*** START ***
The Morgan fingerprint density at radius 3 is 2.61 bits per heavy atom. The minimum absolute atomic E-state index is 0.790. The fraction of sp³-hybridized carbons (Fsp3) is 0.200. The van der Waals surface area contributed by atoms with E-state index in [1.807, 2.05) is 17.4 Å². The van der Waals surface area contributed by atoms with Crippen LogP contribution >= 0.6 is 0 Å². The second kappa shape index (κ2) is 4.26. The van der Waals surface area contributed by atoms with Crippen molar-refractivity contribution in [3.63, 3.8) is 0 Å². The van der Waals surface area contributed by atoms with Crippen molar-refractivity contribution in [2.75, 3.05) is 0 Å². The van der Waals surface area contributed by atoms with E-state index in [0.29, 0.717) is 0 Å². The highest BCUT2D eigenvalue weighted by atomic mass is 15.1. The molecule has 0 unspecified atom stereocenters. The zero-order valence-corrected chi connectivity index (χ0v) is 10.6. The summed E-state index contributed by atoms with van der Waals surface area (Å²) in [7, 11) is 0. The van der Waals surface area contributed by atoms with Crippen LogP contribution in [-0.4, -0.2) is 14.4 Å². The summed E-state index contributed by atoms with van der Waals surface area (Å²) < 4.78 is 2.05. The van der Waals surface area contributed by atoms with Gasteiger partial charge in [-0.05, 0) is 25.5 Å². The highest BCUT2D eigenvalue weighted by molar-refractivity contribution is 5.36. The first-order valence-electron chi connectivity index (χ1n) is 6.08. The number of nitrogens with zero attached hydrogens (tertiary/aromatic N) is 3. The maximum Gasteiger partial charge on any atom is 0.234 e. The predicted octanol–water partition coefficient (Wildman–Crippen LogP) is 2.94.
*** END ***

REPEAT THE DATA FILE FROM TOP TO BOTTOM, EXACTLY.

The Morgan fingerprint density at radius 3 is 2.61 bits per heavy atom. The minimum absolute atomic E-state index is 0.790. The fraction of sp³-hybridized carbons (Fsp3) is 0.200. The van der Waals surface area contributed by atoms with E-state index in [1.807, 2.05) is 17.4 Å². The van der Waals surface area contributed by atoms with Crippen LogP contribution >= 0.6 is 0 Å². The second kappa shape index (κ2) is 4.26. The van der Waals surface area contributed by atoms with Crippen molar-refractivity contribution in [3.63, 3.8) is 0 Å². The van der Waals surface area contributed by atoms with Crippen molar-refractivity contribution in [2.75, 3.05) is 0 Å². The van der Waals surface area contributed by atoms with E-state index in [0.29, 0.717) is 0 Å². The highest BCUT2D eigenvalue weighted by atomic mass is 15.1. The molecule has 0 unspecified atom stereocenters. The zero-order valence-corrected chi connectivity index (χ0v) is 10.6. The summed E-state index contributed by atoms with van der Waals surface area (Å²) in [7, 11) is 0. The van der Waals surface area contributed by atoms with Crippen LogP contribution in [-0.4, -0.2) is 14.4 Å². The summed E-state index contributed by atoms with van der Waals surface area (Å²) < 4.78 is 2.05. The van der Waals surface area contributed by atoms with Gasteiger partial charge in [-0.05, 0) is 25.5 Å². The highest BCUT2D eigenvalue weighted by molar-refractivity contribution is 5.36. The first-order valence-electron chi connectivity index (χ1n) is 6.08. The number of nitrogens with zero attached hydrogens (tertiary/aromatic N) is 3. The maximum Gasteiger partial charge on any atom is 0.234 e. The predicted octanol–water partition coefficient (Wildman–Crippen LogP) is 2.94.